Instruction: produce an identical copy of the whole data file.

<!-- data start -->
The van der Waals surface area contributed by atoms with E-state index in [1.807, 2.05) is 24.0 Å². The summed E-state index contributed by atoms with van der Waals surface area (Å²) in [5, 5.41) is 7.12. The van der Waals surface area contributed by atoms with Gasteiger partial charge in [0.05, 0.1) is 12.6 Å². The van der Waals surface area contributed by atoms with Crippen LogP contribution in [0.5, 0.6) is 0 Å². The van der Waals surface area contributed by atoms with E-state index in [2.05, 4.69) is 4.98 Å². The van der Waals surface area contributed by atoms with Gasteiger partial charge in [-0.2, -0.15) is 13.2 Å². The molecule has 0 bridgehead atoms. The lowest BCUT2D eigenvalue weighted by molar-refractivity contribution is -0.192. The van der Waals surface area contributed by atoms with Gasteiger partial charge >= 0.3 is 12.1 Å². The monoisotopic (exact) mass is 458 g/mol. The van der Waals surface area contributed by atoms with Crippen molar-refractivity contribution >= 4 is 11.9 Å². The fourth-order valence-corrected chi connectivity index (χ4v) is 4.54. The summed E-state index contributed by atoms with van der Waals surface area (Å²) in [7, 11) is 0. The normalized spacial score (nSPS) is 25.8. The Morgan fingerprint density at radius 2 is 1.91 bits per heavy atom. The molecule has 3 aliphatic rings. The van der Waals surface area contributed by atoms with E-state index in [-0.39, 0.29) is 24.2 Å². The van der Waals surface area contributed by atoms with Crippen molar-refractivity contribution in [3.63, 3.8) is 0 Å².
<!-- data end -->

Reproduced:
The van der Waals surface area contributed by atoms with E-state index in [1.807, 2.05) is 24.0 Å². The summed E-state index contributed by atoms with van der Waals surface area (Å²) in [5, 5.41) is 7.12. The van der Waals surface area contributed by atoms with Gasteiger partial charge in [0.05, 0.1) is 12.6 Å². The van der Waals surface area contributed by atoms with Crippen LogP contribution in [0.5, 0.6) is 0 Å². The van der Waals surface area contributed by atoms with E-state index in [2.05, 4.69) is 4.98 Å². The van der Waals surface area contributed by atoms with Gasteiger partial charge in [-0.2, -0.15) is 13.2 Å². The molecule has 0 bridgehead atoms. The lowest BCUT2D eigenvalue weighted by molar-refractivity contribution is -0.192. The van der Waals surface area contributed by atoms with Gasteiger partial charge >= 0.3 is 12.1 Å². The monoisotopic (exact) mass is 458 g/mol. The van der Waals surface area contributed by atoms with Crippen molar-refractivity contribution >= 4 is 11.9 Å². The fourth-order valence-corrected chi connectivity index (χ4v) is 4.54. The summed E-state index contributed by atoms with van der Waals surface area (Å²) in [7, 11) is 0. The normalized spacial score (nSPS) is 25.8. The Morgan fingerprint density at radius 2 is 1.91 bits per heavy atom. The molecule has 3 aliphatic rings. The van der Waals surface area contributed by atoms with E-state index in [-0.39, 0.29) is 24.2 Å². The van der Waals surface area contributed by atoms with Crippen molar-refractivity contribution in [3.63, 3.8) is 0 Å².